For decades, Santa Monica has prided itself on being a statewide leader in efforts to build and preserve affordable housing. Now, in the context of local, regional, and statewide housing affordability crises, the bayside city’s failure to build new homes could lead to mass losses of rent controlled apartments.
Santa Monica has, for some time, seen a low number of rent-controlled apartments taken off the market through the Ellis Act, which allows property owners to take controlled units off the market. The number of units lost to the Ellis Act, though, has recently spiked from 29 units in 2013 to 85 in 2014, according to the Rent Control Administration’s annual report.
“Even if Costa/Ellis [reform] measures were to succeed, failure to produce sufficient new housing will continue create upward pressure on rent and purchase prices. I hasten to add that if reform measures do not succeed, it becomes even more compelling for real estate speculators to find ways to move tenants out of their units.”
[/pullquote]While rent control advocates have often called for reforms to the Ellis Act to make it harder for landowners to take their properties off the rental market, reform doesn’t appear forthcoming, and the economic pressures created by a recovering economy and massive under-supply of new housing in Santa Monica and California’s coastal cities could lead to even more units being pulled from the market.
“I will support bills that improve the problems created by Costa-Hawkins and the Ellis Act. However, the political landscape is not promising. Recent bills on this topic didn’t even make it out of committee,” said State Assemblymember Richard Bloom, who represents Santa Monica in Sacramento. Costa-Hawkins, which went into full effect in 1999, allows landowners to raise rents on controlled units when tenants move out.
“Even if Costa/Ellis [reform] measures were to succeed, failure to produce sufficient new housing will continue create upward pressure on rent and purchase prices. I hasten to add that if reform measures do not succeed, it becomes even more compelling for real estate speculators to find ways to move tenants out of their units,” he said.
Following a major decrease in Ellis activity from 2007 to 2009, the Rent Control Administration reported that the fall was largely due to the economic recession.
“In 2008 and continuing into 2009, corresponding with the decline in the real estate market and the extreme tightening of credit, Ellis withdrawal activity slowed considerably, returning in 2009 to pre-1999 levels,” according to the report.
However, the real estate market is now rebounding and very little new housing is being built in Santa Monica and on the Westside in general, causing property values to once again spike, enticing land owners to consider other uses for their controlled units.
“As with many other issues, Santa Monica can help, but can’t solve it alone. But, we are not helping and we are providing poor leadership if we are adding housing in… insignificant numbers.”
[/pullquote]As the recent report from the California Legislative Analyst’s Office pointed out, California’s coastal cities have been driving up housing costs throughout the state by refusing to grow. Santa Monica is a microcosm of the bigger problem.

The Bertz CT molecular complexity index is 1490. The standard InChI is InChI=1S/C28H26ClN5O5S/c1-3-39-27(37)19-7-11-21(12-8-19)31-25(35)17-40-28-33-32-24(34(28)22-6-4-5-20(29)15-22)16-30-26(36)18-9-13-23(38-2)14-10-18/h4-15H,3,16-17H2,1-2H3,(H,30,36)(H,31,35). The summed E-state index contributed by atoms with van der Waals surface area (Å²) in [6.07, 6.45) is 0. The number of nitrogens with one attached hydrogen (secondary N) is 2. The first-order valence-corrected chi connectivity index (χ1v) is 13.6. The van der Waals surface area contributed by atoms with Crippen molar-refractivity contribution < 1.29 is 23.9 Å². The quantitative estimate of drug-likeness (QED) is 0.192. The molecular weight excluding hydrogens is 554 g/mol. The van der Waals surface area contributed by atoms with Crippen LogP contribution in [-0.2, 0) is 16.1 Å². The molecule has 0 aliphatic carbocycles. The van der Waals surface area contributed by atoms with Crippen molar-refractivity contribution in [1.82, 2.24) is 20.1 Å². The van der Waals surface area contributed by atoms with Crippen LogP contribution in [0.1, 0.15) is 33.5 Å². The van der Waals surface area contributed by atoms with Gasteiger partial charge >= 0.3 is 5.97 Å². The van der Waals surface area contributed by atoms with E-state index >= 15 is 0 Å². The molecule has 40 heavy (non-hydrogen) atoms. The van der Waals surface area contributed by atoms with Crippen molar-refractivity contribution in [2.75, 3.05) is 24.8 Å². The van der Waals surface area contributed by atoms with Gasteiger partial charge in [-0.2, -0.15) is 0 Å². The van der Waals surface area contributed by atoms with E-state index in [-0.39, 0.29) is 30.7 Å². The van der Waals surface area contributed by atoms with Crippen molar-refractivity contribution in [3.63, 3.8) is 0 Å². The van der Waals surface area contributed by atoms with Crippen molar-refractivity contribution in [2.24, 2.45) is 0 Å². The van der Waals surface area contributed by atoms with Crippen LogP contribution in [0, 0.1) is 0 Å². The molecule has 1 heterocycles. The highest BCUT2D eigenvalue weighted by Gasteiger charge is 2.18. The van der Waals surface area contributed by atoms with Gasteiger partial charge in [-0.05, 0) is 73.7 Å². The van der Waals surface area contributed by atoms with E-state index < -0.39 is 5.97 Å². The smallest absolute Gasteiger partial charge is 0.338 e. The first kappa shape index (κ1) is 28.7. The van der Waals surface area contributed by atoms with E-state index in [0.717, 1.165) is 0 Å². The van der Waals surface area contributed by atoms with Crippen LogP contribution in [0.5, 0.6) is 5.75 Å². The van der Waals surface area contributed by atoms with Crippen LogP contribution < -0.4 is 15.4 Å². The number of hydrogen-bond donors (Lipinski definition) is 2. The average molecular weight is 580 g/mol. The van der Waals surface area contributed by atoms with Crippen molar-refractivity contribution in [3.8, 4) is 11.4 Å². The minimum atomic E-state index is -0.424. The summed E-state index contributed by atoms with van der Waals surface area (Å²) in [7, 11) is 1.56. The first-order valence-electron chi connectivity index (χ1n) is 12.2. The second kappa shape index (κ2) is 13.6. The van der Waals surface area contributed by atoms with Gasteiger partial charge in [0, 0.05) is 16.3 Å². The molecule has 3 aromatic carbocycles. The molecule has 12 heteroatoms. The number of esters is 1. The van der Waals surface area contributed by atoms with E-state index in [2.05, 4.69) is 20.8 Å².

“Santa Monica’s real estate and rent have always been more expensive than elsewhere. In fact, this is true throughout my Assembly District [AD50],” Bloom said. “That never has and never should absolve us of being part of the solution. The economics of an expansion of housing stock will ripple through the entire state to the benefit of all, by helping to moderate or lower costs.”
With little new housing available for people looking to move into Santa Monica, the city faces a widening gap between controlled rents and market rents. Long-term rent-controlled tenants are paying well below market-rate.
As the market rate increases, these tenants are increasingly at risk. The city has stepped up its efforts to curb tenant harassment, but with market rents as high as they are, some land owners are seeking to turn over their units through legal means.
In April, the Rent Control Board will discuss the issue of tenant buyout companies in Santa Monica. These companies work with land owners to offer residents in controlled units money to move out, freeing up their units and allowing the property owners to raise rents for the next tenants.
But without much new housing popping up to offer alternatives for wealthier renters looking to move to Santa Monica, owners of older buildings stand to make a lot more money by turning over units occupied by long-term tenants.
As Bloom pointed out, it’s unclear when — or if — Sacramento while tighten controls on what property owners can do with their rent-controlled buildings. In the meantime, some of Santa Monica’s long-time champions of renter causes need to make the connection that supporting at least some new appropriate development will help their cause.
Of course, the problem is bigger than Santa Monica alone, but Bloom points out that that is no excuse for the city not to do its part.
“As with many other issues, Santa Monica can help, but can’t solve it alone. But, we are not helping and we are providing poor leadership if we are adding housing in… insignificant numbers,” he said. Since the controversial Hines project was killed last May, the City Council has approved one project. That’s a total of 32 new units for all of 2014.
“The City Council has killed and/or developers have withdrawn proposals for hundreds of units. Those would have helped,” Bloom said.